Green man 'too fast for slow elderly'


The BBC looks at what happens when Anita, who is in her 80s, uses a pelican crossing

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Pedestrian crossings do not allow older people enough time to cross the road, a report warns.

The study found that for those over the age of 65, 76% of men and 85% of women have a walking speed slower than that needed to use a pedestrian crossing.

This speed is set by the Department for Transport at 4ft (1.2m) per second - an international standard.

The work, published in the journal Age and Ageing, calls for current pedestrian times to be reviewed.

Local transport minister Norman Baker said: "In my experience, the vast majority of people, young or old, get across the road as quickly as they can.

"The department recommends that where a crossing may be used by a large number of older people or those with mobility issues, for example outside residential care homes, this should be taken into account in the timings set by local authorities."

Speed tests

Dr Laura Asher, report leader and public health expert at University College London, said: "Walking is an important activity for older people as it provides regular exercise and direct health benefits.

"Being unable to cross a road may deter them from walking, reducing their access to social contacts and interaction, local health services and shops that are all important in day-to-day life.

"Having insufficient time at a road crossing may not increase the risk of pedestrian fatalities but it will certainly deter this group from even trying to cross the road."

Start Quote

The formula councils use for timings at pedestrian crossings actually gives people far longer to cross the road than this flawed research suggests”

End Quote Peter Box, Local Government Association

She added: "The groups of people identified in this study as the most vulnerable were those living in deprived areas - those least likely to have access to other, more expensive, forms of transport."

The study used walking speed tests from around 3,000 older adults performed by the Health Survey (HSE) for England in 2005.

The participant's normal walking speed was assessed by timing how long it took them to walk 8ft (2.5m) at their normal pace.

The average walking speed for older men was 3 ft (0.9m) per second and 2.6ft per second for older women.

Dr Asher said: "By testing people in the general population rather than those already using a pedestrian crossing, we have included people who may have difficulty using a pedestrian crossing and are therefore unwilling to use them."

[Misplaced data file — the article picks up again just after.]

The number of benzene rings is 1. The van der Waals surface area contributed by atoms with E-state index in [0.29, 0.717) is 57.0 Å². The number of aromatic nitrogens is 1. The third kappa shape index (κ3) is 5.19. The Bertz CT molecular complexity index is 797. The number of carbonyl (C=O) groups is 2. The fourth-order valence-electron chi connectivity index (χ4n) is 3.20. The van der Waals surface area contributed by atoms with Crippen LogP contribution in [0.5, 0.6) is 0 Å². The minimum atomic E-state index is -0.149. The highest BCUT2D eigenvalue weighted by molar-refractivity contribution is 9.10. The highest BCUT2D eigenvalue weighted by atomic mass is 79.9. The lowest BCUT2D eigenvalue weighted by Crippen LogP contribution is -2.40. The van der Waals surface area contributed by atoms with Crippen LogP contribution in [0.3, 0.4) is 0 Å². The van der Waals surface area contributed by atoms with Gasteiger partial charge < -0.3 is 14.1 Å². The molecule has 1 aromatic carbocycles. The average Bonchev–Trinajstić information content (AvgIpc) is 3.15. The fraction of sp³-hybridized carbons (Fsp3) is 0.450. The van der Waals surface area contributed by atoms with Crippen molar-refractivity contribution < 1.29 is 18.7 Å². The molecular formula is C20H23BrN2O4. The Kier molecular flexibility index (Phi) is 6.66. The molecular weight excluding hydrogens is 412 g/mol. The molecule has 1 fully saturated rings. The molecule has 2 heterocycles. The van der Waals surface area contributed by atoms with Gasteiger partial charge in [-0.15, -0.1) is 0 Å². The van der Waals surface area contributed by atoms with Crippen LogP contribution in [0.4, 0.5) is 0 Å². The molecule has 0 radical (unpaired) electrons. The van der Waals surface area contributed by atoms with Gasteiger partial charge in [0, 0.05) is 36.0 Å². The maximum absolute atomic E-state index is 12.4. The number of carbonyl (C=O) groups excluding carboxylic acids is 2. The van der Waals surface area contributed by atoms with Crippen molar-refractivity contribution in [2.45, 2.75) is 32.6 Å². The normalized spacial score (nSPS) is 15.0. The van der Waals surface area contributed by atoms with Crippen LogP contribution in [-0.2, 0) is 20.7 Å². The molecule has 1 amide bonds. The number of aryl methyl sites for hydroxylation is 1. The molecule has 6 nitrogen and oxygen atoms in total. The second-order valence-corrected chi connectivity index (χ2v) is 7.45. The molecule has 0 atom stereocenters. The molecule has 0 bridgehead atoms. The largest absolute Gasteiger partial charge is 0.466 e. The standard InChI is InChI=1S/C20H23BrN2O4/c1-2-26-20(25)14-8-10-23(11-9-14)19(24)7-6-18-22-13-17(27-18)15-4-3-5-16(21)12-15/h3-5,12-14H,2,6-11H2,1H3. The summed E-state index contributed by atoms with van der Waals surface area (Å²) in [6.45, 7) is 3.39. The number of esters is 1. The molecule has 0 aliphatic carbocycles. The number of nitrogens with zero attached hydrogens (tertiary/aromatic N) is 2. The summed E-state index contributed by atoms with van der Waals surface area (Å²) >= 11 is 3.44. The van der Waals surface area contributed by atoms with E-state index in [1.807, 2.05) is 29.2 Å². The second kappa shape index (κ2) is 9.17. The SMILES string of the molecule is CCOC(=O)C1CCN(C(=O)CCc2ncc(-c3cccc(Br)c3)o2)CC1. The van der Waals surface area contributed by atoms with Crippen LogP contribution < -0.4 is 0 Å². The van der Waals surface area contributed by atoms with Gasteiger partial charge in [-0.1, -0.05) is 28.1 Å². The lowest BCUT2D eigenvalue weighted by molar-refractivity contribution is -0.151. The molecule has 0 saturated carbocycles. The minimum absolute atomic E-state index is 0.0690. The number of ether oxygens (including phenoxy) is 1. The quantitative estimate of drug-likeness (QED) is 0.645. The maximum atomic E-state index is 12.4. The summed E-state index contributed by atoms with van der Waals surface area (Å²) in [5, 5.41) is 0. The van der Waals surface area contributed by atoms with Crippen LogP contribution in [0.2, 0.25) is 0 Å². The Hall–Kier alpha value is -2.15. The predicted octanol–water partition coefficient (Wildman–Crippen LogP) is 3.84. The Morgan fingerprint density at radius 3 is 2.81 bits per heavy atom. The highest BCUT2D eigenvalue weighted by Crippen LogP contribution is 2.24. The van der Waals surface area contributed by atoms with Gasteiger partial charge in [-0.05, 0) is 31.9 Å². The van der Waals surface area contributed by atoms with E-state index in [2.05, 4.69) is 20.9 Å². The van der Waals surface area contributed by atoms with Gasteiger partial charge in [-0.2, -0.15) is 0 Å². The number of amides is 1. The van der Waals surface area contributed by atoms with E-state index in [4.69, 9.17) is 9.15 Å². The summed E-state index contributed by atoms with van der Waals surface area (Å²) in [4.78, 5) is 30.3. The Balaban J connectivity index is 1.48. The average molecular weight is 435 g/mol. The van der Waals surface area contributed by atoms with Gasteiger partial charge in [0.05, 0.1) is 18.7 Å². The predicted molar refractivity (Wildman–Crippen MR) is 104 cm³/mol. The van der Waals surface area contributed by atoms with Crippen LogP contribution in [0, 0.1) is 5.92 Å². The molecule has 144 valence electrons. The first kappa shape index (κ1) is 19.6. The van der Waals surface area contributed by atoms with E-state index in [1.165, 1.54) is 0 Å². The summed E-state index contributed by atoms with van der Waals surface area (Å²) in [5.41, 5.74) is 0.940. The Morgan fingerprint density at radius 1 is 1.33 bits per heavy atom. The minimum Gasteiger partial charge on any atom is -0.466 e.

'Countdown' display

The lights at pedestrian crossing have a number of stages.

On an average road, the green man will stay lit for around 4 seconds. It then has a flashing or blackout stage for around 6 seconds. For roads more than 20ft (6m) wide, an extra second is added for each additional 4ft (1.2m).

After this there are an extra few seconds of an all-red light as a safety margin.

Peter Box, chair of the Local Government Association's economy and transport board, said: "The formula councils use for timings at pedestrian crossings actually gives people far longer to cross the road than this flawed research suggests.

"Timings have to strike a balance between traffic flow and pedestrian safety, but the emphasis is always on safety."

He said timings could be altered to take local circumstances into account, for example if there is a care home nearby.

To help pedestrians cross the road, Transport for London had been introducing "pedestrian countdown" technology to the capital.

This aims to help those crossing the road to be able to better judge whether they have enough time to do so safely - a digital display counts down between the end of the green man signal and the red man appearing, rather than just a flashing green man or blackout period.


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  • rate this

    Comment number 120.

    Another problem, not mentioned, is where a crossing is very busy with pedestrians in both directions and it effectively 'jams' leaving people still trying to pick their way across well after the green man extinguishes.

  • rate this

    Comment number 119.

    This is a non-issue with the newer Toucan crossings which display the green man for the usual set length of time, but also have sensors which detect whether pedestrians are still on the crossing beyond this time, and if they are, the redlight for traffic remains lit until the pedestrian is clear of the crossing.

    A perfect solution to accomodate the mobility-impaired whilst optimising traffic flow

  • rate this

    Comment number 118.

    And it's taken an academic study for people to realise this? Don't get me wrong - I think it's great that someone has highlighted this issue. However, you'd think that anyone from the Department of Transport sitting at a crossing watching little old men and ladies trying to cross the street for any length of time would have come to the same conclusion and done something about it long ago...

  • rate this

    Comment number 117.

    As a reasonably healthy person I often feel intimidated in to getting across the road as quickly as possible, when I'm with my partner (who has mobility problems) it's virtually impossible to get across while the green man is visible.Many drivers are impatient & don't like waiting until the green light appears, they're moving as soon as the amber light flashes.